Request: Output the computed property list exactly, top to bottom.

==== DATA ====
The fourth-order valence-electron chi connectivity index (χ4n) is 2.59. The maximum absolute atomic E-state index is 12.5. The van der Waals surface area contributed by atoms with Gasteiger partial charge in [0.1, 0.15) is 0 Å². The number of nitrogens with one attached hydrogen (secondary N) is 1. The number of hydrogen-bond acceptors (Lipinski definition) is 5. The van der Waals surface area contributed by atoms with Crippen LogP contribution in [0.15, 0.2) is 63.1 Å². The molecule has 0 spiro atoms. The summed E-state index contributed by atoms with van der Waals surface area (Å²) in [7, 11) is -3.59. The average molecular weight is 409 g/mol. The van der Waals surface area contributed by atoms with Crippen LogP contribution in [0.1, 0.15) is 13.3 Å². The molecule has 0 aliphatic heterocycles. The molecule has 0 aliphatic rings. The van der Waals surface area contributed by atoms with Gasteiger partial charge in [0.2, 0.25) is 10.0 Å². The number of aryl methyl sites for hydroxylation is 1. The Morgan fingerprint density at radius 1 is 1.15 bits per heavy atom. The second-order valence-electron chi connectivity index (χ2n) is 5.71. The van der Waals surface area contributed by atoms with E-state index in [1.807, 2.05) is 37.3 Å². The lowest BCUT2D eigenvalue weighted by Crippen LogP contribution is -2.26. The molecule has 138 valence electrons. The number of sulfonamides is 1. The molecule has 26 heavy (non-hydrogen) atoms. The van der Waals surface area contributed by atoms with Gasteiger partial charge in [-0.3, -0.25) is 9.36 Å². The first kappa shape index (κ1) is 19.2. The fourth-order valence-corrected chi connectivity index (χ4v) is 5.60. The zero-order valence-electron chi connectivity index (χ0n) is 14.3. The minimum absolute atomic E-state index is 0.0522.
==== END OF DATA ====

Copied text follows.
The fourth-order valence-electron chi connectivity index (χ4n) is 2.59. The maximum absolute atomic E-state index is 12.5. The van der Waals surface area contributed by atoms with Gasteiger partial charge in [0.1, 0.15) is 0 Å². The number of nitrogens with one attached hydrogen (secondary N) is 1. The number of hydrogen-bond acceptors (Lipinski definition) is 5. The van der Waals surface area contributed by atoms with Crippen LogP contribution in [0.15, 0.2) is 63.1 Å². The molecule has 0 spiro atoms. The summed E-state index contributed by atoms with van der Waals surface area (Å²) in [7, 11) is -3.59. The average molecular weight is 409 g/mol. The van der Waals surface area contributed by atoms with Crippen LogP contribution in [0.1, 0.15) is 13.3 Å². The molecule has 0 aliphatic heterocycles. The molecule has 0 aliphatic rings. The van der Waals surface area contributed by atoms with Gasteiger partial charge in [0.2, 0.25) is 10.0 Å². The number of aryl methyl sites for hydroxylation is 1. The Morgan fingerprint density at radius 1 is 1.15 bits per heavy atom. The second-order valence-electron chi connectivity index (χ2n) is 5.71. The van der Waals surface area contributed by atoms with E-state index in [1.807, 2.05) is 37.3 Å². The lowest BCUT2D eigenvalue weighted by Crippen LogP contribution is -2.26. The molecule has 138 valence electrons. The number of sulfonamides is 1. The molecule has 26 heavy (non-hydrogen) atoms. The van der Waals surface area contributed by atoms with Gasteiger partial charge in [-0.3, -0.25) is 9.36 Å². The first kappa shape index (κ1) is 19.2. The fourth-order valence-corrected chi connectivity index (χ4v) is 5.60. The zero-order valence-electron chi connectivity index (χ0n) is 14.3. The minimum absolute atomic E-state index is 0.0522.